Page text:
Shane Birkel 43:30
Yeah, well, I'm just so grateful for all that you're doing for the field of mental health. Thank you so much for coming on here and talking about these things. Hopefully, we can catch up again at some point in the future.

Guy Winch 43:42
Sure. Thank you so much for having me. It's been a pleasure talking to you. Great.

Shane Birkel 43:45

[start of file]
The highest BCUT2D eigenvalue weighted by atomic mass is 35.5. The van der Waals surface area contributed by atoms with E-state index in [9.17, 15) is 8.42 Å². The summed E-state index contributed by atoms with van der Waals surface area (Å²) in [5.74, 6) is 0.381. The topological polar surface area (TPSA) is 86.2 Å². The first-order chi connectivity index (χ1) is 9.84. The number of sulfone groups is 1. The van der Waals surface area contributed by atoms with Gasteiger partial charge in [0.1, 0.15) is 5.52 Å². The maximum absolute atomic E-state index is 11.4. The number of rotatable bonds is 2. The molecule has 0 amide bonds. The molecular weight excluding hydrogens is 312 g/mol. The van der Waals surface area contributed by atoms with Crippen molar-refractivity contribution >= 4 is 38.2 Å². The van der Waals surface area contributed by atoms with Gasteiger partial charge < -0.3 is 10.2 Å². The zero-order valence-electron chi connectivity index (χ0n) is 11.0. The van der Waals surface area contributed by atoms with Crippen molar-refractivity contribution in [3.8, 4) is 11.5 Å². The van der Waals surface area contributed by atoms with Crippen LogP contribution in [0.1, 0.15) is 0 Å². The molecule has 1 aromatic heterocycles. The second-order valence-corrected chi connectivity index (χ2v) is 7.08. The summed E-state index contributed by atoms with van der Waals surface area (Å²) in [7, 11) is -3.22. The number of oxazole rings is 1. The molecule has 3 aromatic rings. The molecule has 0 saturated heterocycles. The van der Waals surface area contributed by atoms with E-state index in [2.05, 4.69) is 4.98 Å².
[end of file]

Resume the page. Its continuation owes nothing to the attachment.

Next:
Thanks, guy. Take care. All right, thank you so much, guy, and thank you to all you listeners out there. I'm really grateful for all of you definitely go over to GuyWinch.com. To find out more about him. You can watch his TED Talk, get a copy of his book, emotional first aid. And also you can go over to mine bloom.com and see what they have going on over there. So thanks again, guys. I really appreciate it and thank you to all you listeners out there. This is Shane Birkel, and this is the podcast that's all about the practice of couples therapy. If you enjoyed the episode, definitely subscribe and I'd really appreciate if you click the like button. Thanks, everybody. Take care!